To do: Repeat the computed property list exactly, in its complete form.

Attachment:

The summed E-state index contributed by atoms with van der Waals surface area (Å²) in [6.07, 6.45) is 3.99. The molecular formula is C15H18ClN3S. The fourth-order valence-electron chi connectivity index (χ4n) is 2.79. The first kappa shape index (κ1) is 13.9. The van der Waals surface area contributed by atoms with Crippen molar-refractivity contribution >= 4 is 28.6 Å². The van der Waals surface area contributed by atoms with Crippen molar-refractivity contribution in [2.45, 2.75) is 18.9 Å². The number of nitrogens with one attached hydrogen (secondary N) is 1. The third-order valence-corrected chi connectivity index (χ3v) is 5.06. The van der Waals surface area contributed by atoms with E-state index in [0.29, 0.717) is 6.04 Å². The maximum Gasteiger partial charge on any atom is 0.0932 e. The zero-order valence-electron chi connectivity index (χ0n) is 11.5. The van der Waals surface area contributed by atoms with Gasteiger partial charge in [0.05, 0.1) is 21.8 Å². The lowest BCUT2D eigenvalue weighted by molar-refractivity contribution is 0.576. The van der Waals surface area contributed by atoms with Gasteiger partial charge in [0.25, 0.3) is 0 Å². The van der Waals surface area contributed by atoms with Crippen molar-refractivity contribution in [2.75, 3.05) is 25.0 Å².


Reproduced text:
The summed E-state index contributed by atoms with van der Waals surface area (Å²) in [6.07, 6.45) is 3.99. The molecular formula is C15H18ClN3S. The fourth-order valence-electron chi connectivity index (χ4n) is 2.79. The first kappa shape index (κ1) is 13.9. The van der Waals surface area contributed by atoms with Crippen molar-refractivity contribution >= 4 is 28.6 Å². The van der Waals surface area contributed by atoms with Crippen molar-refractivity contribution in [2.45, 2.75) is 18.9 Å². The number of nitrogens with one attached hydrogen (secondary N) is 1. The third-order valence-corrected chi connectivity index (χ3v) is 5.06. The van der Waals surface area contributed by atoms with E-state index in [0.29, 0.717) is 6.04 Å². The maximum Gasteiger partial charge on any atom is 0.0932 e. The zero-order valence-electron chi connectivity index (χ0n) is 11.5. The van der Waals surface area contributed by atoms with Gasteiger partial charge in [0.05, 0.1) is 21.8 Å². The lowest BCUT2D eigenvalue weighted by molar-refractivity contribution is 0.576. The van der Waals surface area contributed by atoms with Gasteiger partial charge in [0.25, 0.3) is 0 Å². The van der Waals surface area contributed by atoms with Crippen molar-refractivity contribution in [2.75, 3.05) is 25.0 Å².